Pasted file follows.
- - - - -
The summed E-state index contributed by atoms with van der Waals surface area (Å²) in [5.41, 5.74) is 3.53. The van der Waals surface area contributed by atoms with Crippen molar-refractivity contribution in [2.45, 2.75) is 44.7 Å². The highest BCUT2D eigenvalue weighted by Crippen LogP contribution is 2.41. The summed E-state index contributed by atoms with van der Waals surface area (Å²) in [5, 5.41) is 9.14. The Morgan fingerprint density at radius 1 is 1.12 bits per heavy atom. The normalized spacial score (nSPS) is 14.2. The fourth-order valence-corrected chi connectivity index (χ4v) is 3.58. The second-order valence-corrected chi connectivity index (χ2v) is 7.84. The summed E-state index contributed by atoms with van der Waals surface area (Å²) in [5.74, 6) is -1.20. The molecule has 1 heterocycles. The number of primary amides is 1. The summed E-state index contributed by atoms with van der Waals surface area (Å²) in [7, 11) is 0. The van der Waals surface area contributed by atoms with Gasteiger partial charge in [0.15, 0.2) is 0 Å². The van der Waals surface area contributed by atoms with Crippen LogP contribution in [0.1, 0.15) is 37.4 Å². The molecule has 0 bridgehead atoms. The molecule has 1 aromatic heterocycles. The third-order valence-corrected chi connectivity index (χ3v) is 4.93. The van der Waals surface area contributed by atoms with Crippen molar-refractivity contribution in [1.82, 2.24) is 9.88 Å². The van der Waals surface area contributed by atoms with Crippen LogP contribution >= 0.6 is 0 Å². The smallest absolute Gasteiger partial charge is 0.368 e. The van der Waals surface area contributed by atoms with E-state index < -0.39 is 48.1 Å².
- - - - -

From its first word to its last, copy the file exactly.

The summed E-state index contributed by atoms with van der Waals surface area (Å²) in [5.41, 5.74) is 3.53. The van der Waals surface area contributed by atoms with Crippen molar-refractivity contribution in [2.45, 2.75) is 44.7 Å². The highest BCUT2D eigenvalue weighted by Crippen LogP contribution is 2.41. The summed E-state index contributed by atoms with van der Waals surface area (Å²) in [5, 5.41) is 9.14. The Morgan fingerprint density at radius 1 is 1.12 bits per heavy atom. The normalized spacial score (nSPS) is 14.2. The fourth-order valence-corrected chi connectivity index (χ4v) is 3.58. The second-order valence-corrected chi connectivity index (χ2v) is 7.84. The summed E-state index contributed by atoms with van der Waals surface area (Å²) in [5.74, 6) is -1.20. The molecule has 1 heterocycles. The number of primary amides is 1. The summed E-state index contributed by atoms with van der Waals surface area (Å²) in [7, 11) is 0. The van der Waals surface area contributed by atoms with Gasteiger partial charge in [0.15, 0.2) is 0 Å². The van der Waals surface area contributed by atoms with Crippen LogP contribution in [0.1, 0.15) is 37.4 Å². The molecule has 0 bridgehead atoms. The molecule has 1 aromatic heterocycles. The third-order valence-corrected chi connectivity index (χ3v) is 4.93. The van der Waals surface area contributed by atoms with Crippen molar-refractivity contribution in [1.82, 2.24) is 9.88 Å². The van der Waals surface area contributed by atoms with Crippen LogP contribution >= 0.6 is 0 Å². The smallest absolute Gasteiger partial charge is 0.368 e. The van der Waals surface area contributed by atoms with E-state index < -0.39 is 48.1 Å².